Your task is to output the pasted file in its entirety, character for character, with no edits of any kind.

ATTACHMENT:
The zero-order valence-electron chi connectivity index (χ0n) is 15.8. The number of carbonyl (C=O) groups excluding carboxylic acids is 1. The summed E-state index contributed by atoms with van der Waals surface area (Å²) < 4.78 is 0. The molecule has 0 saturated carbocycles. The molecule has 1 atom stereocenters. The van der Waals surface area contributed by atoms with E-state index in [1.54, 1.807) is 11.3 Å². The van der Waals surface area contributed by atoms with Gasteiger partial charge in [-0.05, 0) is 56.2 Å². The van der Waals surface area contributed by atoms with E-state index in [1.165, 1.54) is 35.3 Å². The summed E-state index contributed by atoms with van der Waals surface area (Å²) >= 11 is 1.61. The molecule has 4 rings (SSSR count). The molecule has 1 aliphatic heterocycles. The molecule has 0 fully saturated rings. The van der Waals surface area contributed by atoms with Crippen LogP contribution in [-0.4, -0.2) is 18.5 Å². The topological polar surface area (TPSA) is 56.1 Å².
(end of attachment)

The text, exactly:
The zero-order valence-electron chi connectivity index (χ0n) is 15.8. The number of carbonyl (C=O) groups excluding carboxylic acids is 1. The summed E-state index contributed by atoms with van der Waals surface area (Å²) < 4.78 is 0. The molecule has 0 saturated carbocycles. The molecule has 1 atom stereocenters. The van der Waals surface area contributed by atoms with E-state index in [1.54, 1.807) is 11.3 Å². The van der Waals surface area contributed by atoms with Gasteiger partial charge in [-0.05, 0) is 56.2 Å². The van der Waals surface area contributed by atoms with E-state index in [1.165, 1.54) is 35.3 Å². The summed E-state index contributed by atoms with van der Waals surface area (Å²) >= 11 is 1.61. The molecule has 4 rings (SSSR count). The molecule has 1 aliphatic heterocycles. The molecule has 0 fully saturated rings. The van der Waals surface area contributed by atoms with Crippen LogP contribution in [-0.4, -0.2) is 18.5 Å². The topological polar surface area (TPSA) is 56.1 Å².